Other factors Choi and Rainey examine are team process effects, the effect on organizational culture, and measures of data and demographic variables. Despite what may sound like mumbo-jumbo the real consideration is how the organization's culture is performing. Another overall value point is realizing how much influence a corporate leader can have on the company. Attitudes may be contagious.

When you think of diversity mostly two things come to mind. Gender and sex are one aspect, while racial or cultural diversity based upon ethnic differences in the second. For example, there may be certain professions or industries that almost naturally tend to represent a work primarily with men in the majority. The aerospace industry or oil-rigging profession may reflect cultural climates with a majority of engineers being men. The peer-reviewed article referenced herein more easily fits the category of diversity in terms of a difference in ethnic cultures being represented in an organization. As the global backyard seems to shrink a little bit more every day, it has become commonplace to work with people from countries you may have never traveled to.

This peer-reviewed article saw results that rated racial diversity in the organization as positively correlating to the performance of the institution. It is interesting and valuable that the study focused upon Federal agencies for two reasons. First, although public governmental agencies are larger and more complex than the private industry they are administrated by people who provide services to other people. This human element provides a good basis for feedback from federal employees who deal with a wide diversity of people both in the workplace and in the realm of those they serve. The second reason why this study was valuable is that Federal agencies have a lot of resources to conduct a strategic or in-depth analysis of any situation with accuracy. In the write-up study Choi and Rainey did, although the focus was upon racial ethnicity as the diverse element they admitted that gender and age diversity issues reflected more complex relationships.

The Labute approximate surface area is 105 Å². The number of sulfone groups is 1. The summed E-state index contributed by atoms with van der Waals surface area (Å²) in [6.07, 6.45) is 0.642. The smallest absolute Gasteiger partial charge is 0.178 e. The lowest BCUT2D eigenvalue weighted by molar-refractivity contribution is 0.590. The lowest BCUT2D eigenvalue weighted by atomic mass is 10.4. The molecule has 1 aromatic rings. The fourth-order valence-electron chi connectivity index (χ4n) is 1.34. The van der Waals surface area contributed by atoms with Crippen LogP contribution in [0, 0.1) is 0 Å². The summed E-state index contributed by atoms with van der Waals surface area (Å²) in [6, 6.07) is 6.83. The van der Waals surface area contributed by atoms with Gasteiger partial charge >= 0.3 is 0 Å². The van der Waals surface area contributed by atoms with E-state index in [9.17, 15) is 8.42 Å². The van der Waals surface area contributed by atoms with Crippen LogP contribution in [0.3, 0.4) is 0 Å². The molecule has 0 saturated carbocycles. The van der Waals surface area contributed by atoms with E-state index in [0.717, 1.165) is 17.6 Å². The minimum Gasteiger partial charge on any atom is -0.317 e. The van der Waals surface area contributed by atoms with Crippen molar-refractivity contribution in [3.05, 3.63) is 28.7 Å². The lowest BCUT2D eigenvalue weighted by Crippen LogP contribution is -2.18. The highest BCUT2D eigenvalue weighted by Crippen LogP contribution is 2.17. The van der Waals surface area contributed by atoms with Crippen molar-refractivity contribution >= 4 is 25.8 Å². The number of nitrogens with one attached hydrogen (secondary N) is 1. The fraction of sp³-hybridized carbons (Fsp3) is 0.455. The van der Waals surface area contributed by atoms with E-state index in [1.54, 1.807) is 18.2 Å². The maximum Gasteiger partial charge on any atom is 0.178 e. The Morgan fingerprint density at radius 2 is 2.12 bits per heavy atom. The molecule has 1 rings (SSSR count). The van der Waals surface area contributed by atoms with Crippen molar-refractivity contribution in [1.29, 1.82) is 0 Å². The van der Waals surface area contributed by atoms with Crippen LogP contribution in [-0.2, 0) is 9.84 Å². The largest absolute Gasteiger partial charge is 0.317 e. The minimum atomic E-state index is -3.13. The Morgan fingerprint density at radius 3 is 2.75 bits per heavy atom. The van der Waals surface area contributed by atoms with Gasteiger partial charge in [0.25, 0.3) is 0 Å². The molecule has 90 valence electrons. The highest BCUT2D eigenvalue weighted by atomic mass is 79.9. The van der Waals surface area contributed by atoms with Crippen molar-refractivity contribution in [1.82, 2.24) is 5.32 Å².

All in all, managing diversity takes a pro-active focus and sensitivity. When any methodology or peer-reviewed article is being studied it is important to keep in mind the relevancy of the study, especially if real-life components were used instead of just theory. It is also vital to remember if the focus is narrowly focused upon the private sector, or has taken into account a study such as this from data gathered from Federal agencies. Managing diversity is here to stay. Everyone should have input. 


Choi, S., & Rainey, H. G. (2010). Managing diversity in U.S. Federal Agencies: Effects of diversity and diversity management on employee perceptions of organizational performance. Public Administration Review, 70(1), 109-121. doi:10.1111/j.1540-6210.2009.02115.x